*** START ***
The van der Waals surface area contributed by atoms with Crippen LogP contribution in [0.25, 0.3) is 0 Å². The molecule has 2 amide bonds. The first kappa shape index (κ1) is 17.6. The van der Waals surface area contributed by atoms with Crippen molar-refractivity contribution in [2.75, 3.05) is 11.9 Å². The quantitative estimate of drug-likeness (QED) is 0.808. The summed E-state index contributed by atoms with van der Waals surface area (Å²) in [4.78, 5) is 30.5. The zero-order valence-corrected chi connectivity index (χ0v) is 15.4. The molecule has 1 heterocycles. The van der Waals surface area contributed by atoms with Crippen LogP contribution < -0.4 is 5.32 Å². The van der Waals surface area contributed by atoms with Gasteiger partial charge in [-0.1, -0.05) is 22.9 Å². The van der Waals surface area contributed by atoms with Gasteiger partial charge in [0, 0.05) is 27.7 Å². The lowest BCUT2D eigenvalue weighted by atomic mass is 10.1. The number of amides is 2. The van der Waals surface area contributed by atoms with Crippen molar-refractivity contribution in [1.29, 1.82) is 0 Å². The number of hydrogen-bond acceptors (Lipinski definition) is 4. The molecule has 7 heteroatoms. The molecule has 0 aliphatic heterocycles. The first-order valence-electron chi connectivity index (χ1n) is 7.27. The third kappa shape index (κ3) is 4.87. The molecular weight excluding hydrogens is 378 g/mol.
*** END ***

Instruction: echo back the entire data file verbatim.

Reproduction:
The van der Waals surface area contributed by atoms with Crippen LogP contribution in [0.25, 0.3) is 0 Å². The molecule has 2 amide bonds. The first kappa shape index (κ1) is 17.6. The van der Waals surface area contributed by atoms with Crippen molar-refractivity contribution in [2.75, 3.05) is 11.9 Å². The quantitative estimate of drug-likeness (QED) is 0.808. The summed E-state index contributed by atoms with van der Waals surface area (Å²) in [4.78, 5) is 30.5. The zero-order valence-corrected chi connectivity index (χ0v) is 15.4. The molecule has 1 heterocycles. The van der Waals surface area contributed by atoms with Crippen LogP contribution < -0.4 is 5.32 Å². The van der Waals surface area contributed by atoms with Gasteiger partial charge in [-0.1, -0.05) is 22.9 Å². The van der Waals surface area contributed by atoms with Gasteiger partial charge in [0, 0.05) is 27.7 Å². The lowest BCUT2D eigenvalue weighted by atomic mass is 10.1. The number of amides is 2. The van der Waals surface area contributed by atoms with Crippen molar-refractivity contribution in [1.29, 1.82) is 0 Å². The number of hydrogen-bond acceptors (Lipinski definition) is 4. The molecule has 7 heteroatoms. The molecule has 0 aliphatic heterocycles. The first-order valence-electron chi connectivity index (χ1n) is 7.27. The third kappa shape index (κ3) is 4.87. The molecular weight excluding hydrogens is 378 g/mol.